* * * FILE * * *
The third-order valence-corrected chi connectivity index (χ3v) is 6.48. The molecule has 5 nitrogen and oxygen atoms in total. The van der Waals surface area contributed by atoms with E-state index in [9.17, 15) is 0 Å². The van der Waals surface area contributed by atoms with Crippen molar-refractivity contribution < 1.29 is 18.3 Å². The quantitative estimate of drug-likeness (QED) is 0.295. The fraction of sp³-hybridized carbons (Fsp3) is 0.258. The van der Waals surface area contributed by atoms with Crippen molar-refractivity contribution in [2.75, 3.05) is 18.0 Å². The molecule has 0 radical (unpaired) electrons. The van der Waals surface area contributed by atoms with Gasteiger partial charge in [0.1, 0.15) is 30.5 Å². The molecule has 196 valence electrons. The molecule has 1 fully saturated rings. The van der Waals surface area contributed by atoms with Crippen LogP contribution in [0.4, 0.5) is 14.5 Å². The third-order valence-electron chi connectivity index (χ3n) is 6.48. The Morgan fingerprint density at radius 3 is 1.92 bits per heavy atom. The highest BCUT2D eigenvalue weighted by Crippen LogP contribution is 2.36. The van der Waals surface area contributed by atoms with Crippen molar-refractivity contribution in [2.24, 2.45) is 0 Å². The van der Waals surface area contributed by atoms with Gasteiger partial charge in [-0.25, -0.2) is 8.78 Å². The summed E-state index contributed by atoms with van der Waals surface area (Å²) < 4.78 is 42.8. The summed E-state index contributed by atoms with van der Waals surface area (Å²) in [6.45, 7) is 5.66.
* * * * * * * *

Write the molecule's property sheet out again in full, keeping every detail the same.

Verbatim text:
The third-order valence-corrected chi connectivity index (χ3v) is 6.48. The molecule has 5 nitrogen and oxygen atoms in total. The van der Waals surface area contributed by atoms with E-state index in [9.17, 15) is 0 Å². The van der Waals surface area contributed by atoms with Crippen molar-refractivity contribution < 1.29 is 18.3 Å². The quantitative estimate of drug-likeness (QED) is 0.295. The fraction of sp³-hybridized carbons (Fsp3) is 0.258. The van der Waals surface area contributed by atoms with Crippen molar-refractivity contribution in [2.75, 3.05) is 18.0 Å². The molecule has 0 radical (unpaired) electrons. The van der Waals surface area contributed by atoms with Gasteiger partial charge in [0.1, 0.15) is 30.5 Å². The molecule has 196 valence electrons. The molecule has 1 fully saturated rings. The van der Waals surface area contributed by atoms with Crippen LogP contribution in [0.4, 0.5) is 14.5 Å². The third-order valence-electron chi connectivity index (χ3n) is 6.48. The Morgan fingerprint density at radius 3 is 1.92 bits per heavy atom. The highest BCUT2D eigenvalue weighted by Crippen LogP contribution is 2.36. The van der Waals surface area contributed by atoms with Crippen molar-refractivity contribution in [2.24, 2.45) is 0 Å². The van der Waals surface area contributed by atoms with Gasteiger partial charge in [-0.25, -0.2) is 8.78 Å². The summed E-state index contributed by atoms with van der Waals surface area (Å²) < 4.78 is 42.8. The summed E-state index contributed by atoms with van der Waals surface area (Å²) in [6.45, 7) is 5.66.